#OurStories – Lee Brainard and the Blizzard of 1907 – Special Areas Board

#OurStories – Lee Brainard and the Blizzard of 1907

Adapted from “A Land Reclaimed: The Story of Alberta’s Special Areas” by Jack Gorman. Published for the Special Areas Board, 1988


Every season brought its own version of adversity. A rainy summer created clouds of mosquitos. Black flies were ever present. A dry summer brought winds, drought and grasshoppers. The most feared of nature’s caprice was the blizzard. The settlement of Western Canada provides an anthology of tragic tales about the merciless wrath of the winter blizzards. Probably the most famous misadventure in the snow was Lee Brainard’s ordeal moving cattle north to the Hunt ranch near Endiang where there was promise of winter feed.

Brainard had moved his cattle from Montana north to Medicine Hat and straight north across the Red Deer (river) to Richdale. It was 1906 and he had counted on the chinooks clearing away the snow so the herd could forage on the prairie grass. He settled on the flats north of Richdale just out of range of the warming winds.

The chinooks didn’t come and everyday Brainard looked out on a landscape of drifting snow and 30 below temperatures. His cattle were dying before his eyes.

On January 29th, the warm west winds came and Brainard, his son Albert and a hired hand and lifelong companion White, moved the herd northwest toward the Hunt ranch where there was plenty of feed and shelter.

Near the south end of Sullivan Lake, a blizzard struck again, pinning the men to the cover of the wagon while the herd wandered aimlessly. For hours they huddled against the fury of the storm but it was brutal, a drop of 70 degrees from the day before.

The men emerged from the makeshift shelter under the wagon and attempted to move around but White, the hired hand, did not respond. Chilled through to the marrow, he collapsed and died. In a few hours, Brainard junior had lost his will to live and collapsed. Brainard, alone and determined, headed into the storm and eventually struggled his way to the Hunt place.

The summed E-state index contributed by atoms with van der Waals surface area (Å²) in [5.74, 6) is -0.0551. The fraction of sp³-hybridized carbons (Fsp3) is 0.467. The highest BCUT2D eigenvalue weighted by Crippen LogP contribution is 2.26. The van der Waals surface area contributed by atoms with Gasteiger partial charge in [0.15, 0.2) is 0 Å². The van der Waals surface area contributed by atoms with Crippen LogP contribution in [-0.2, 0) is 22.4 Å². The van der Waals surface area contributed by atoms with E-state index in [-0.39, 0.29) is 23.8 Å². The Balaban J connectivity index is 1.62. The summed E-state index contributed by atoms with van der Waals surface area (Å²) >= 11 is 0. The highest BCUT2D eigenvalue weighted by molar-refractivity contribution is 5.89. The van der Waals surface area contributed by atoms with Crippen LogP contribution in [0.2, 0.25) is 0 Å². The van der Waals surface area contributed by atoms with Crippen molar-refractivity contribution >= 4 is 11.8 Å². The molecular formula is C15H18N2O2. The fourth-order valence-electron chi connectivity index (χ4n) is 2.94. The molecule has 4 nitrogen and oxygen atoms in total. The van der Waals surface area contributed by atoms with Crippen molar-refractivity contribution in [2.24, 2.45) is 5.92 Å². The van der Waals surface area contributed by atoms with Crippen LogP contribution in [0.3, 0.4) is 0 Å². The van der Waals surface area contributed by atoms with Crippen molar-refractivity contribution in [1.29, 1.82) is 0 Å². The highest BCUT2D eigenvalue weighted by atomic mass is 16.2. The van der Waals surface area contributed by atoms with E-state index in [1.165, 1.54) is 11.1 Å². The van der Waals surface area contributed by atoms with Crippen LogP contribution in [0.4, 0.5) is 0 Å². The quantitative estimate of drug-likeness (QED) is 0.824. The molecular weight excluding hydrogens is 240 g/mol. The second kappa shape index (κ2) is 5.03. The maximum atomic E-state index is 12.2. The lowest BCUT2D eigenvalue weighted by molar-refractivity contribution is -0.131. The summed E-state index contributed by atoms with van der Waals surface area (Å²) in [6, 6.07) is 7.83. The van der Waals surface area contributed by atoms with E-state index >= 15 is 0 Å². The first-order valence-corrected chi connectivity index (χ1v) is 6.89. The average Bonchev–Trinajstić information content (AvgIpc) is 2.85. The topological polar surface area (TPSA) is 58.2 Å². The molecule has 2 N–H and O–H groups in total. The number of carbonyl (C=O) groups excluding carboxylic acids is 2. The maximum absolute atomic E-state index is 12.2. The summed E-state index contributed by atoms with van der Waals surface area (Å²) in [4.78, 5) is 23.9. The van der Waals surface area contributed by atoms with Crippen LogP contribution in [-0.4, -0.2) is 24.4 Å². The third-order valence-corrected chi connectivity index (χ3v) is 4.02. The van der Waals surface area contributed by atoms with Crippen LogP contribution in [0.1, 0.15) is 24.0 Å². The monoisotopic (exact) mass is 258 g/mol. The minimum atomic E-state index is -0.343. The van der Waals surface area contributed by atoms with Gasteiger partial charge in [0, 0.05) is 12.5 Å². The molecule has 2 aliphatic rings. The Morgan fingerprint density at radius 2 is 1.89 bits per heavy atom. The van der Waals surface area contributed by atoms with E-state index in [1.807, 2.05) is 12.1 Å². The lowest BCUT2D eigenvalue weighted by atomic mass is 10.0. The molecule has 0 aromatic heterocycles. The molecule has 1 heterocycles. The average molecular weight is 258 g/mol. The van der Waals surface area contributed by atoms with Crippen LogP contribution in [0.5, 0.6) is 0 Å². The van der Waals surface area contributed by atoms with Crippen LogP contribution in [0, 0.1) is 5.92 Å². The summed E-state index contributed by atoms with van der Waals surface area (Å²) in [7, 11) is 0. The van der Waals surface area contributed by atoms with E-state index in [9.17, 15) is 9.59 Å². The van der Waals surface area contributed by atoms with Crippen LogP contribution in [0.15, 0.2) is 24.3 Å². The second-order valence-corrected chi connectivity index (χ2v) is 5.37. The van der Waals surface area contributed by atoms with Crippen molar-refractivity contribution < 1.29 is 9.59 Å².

Fighting valiantly against the storm with the weakening fibre of his strength, he fell against a fence. He could no longer stand but he followed the wire on hands and knees. The fence led him past corrals and to the Hunt brothers’ shack. He stumbled against the door. Jack Hunt, one of the brothers, thinking it was a steer, yelled, “Get to hell out of there!

Brainard yelled back, “I won’t get out!” and in a few minutes they were dragging in his body and doing their best to thaw out his frozen feet, face and hands with kerosene.

The brothers kept him alive because it was impossible to move him anywhere to a hospital. He eventually lost all of his toes.


To learn more about the history of the Special Areas, you can visit any District Office to view local area history books and collections.

Many local history books are also available online for viewing at the University of Calgary Archives and Special Collections, located at https://asc.ucalgary.ca/